David Gregory on Sunday asked what he must have thought was a loaded question concerning alleged racism in the Tea Party.
Likely much to his surprise, both his Republican and Democrat guests on "Meet the Press" said they hadn't seen any evidence of that (video follows with transcript and commentary):
DAVID GREGORY, HOST: But, you know, it's--is that point, there are a lot of folks who, supported by the tea party, in the tea party, say, `Oh, there's a mainstream movement.' But there are others who say it is anything but. As a matter of fact, the Institute for Research and Education on Human Rights and the NAACP are releasing a report this coming week. And here it is, I'll show it on the screen. The "Tea Party Nationalism, a critical examination of the Tea Party movement and the size, scope and focus of its national factions." And there are some serious charges that I want you to respond to. "The result of this study contravenes many of the Tea Parties' self-invented myths, particularly their sole concentration on budget deficits, taxes, and the power of the federal government. Instead, this report found Tea Party ranks to be permeated with concerns about race and national identity and other so-called social issues. ... Tea party organization have given platforms to anti-Semites, racists and bigots, Further, hard-core white nationalists have been attracted to these protests, looking for potential recruits and hoping to push these (white) protestors toward a more self-conscious and ideological white supremacy." If you're senator, do you think these elements in the tea party need to be dealt with and need to be rebuffed?
KEN BUCK, REPUBLICAN CANDIDATE FOR COLORADO SENATOR: Absolutely. First of all, I haven't seen it. I've been to over 800 events in Colorado in, in the last 20 months. I have not seen that. And, and I find it offensive that folks would try to label the tea party in that way. It's just not true in Colorado. I don't know if it's true in other states, I haven't been to the other states. But I can tell you that if there are people that hold those views, they are quickly asked to leave meetings. I have not seen them in, in meetings.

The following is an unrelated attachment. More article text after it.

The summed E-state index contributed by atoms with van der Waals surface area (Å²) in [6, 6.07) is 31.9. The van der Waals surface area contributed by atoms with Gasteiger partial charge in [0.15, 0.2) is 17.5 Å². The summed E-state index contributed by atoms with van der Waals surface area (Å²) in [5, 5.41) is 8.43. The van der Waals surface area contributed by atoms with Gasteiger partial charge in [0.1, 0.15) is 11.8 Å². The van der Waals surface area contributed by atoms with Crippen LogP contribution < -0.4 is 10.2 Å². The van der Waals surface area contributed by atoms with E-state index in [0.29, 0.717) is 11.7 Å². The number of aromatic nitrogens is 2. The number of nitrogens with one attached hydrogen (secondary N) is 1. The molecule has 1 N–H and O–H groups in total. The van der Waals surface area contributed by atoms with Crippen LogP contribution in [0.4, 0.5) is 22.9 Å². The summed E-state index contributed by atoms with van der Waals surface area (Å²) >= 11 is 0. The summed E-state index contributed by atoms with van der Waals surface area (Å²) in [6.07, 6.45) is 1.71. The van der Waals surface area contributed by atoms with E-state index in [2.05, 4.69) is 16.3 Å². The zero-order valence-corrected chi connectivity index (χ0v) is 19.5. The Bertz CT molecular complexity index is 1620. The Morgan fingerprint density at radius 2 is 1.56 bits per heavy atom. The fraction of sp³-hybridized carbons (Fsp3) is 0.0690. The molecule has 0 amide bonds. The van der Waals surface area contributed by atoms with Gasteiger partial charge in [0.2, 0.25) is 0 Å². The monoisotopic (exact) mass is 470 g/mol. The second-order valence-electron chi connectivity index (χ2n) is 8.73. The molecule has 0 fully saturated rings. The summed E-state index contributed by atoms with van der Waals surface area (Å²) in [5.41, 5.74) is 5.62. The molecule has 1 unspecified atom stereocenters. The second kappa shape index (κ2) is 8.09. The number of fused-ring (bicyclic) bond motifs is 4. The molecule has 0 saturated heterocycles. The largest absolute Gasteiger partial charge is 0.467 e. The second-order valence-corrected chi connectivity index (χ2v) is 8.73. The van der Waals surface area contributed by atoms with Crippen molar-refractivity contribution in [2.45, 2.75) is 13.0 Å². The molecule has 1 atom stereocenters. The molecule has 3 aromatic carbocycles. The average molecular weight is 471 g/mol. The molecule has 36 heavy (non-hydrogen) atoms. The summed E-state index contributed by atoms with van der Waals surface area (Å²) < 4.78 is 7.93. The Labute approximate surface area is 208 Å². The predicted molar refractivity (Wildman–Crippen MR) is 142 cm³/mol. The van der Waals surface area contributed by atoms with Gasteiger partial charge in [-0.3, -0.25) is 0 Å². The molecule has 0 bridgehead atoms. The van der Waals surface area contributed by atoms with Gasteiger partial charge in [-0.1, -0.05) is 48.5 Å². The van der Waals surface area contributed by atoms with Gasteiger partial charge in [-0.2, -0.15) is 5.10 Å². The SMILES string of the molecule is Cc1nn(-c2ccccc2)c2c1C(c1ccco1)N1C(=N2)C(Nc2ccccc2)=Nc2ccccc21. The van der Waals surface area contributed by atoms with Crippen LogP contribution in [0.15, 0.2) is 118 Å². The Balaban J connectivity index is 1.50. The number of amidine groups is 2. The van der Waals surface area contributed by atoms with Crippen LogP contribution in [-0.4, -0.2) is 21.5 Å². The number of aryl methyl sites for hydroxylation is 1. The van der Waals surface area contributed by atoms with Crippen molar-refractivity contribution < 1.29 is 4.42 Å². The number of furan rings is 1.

MR. GREGORY: Senator, is this a legitimate question? Is this a mainstream movement? Because this is high stakes in your, in your campaign, in this debate.
SEN. MICHAEL BENNET (D-CO): Yeah. Well, you know, David, over the last 22 months, I've had town halls in every part of our state, red and blue, and said the same thing in all those places. And what I'll tell you is this, my favorite rooms are the ones where there are Democrats, Republicans, unaffiliated voters, and tea party people, because when folks are together in a room, they actually have to listen to each other. I think one of the things that we are facing right now is that we've stopped listening to each other in our politics. So I haven't seen a lot of that either, and I have had the opportunity to engage with people who are self-described tea party people, to have a serious conversation rather than just a bunch of slogans about how we are not going to become--you know, what, what we need to do so that we're not the first generation of Americans who leave less opportunity, not more, to our kids and our grandkids.
A good attorney knows not to ask a question of a witness if he doesn't already know the answer.
The wisdom of this approach was clearly evident in this MTP segment, for Gregory never would have brought this issue up if he knew Bennet was going to completely agree with Buck.
In the end, his guests answered his obviously loaded question with blanks.
Wasn't it marvelous?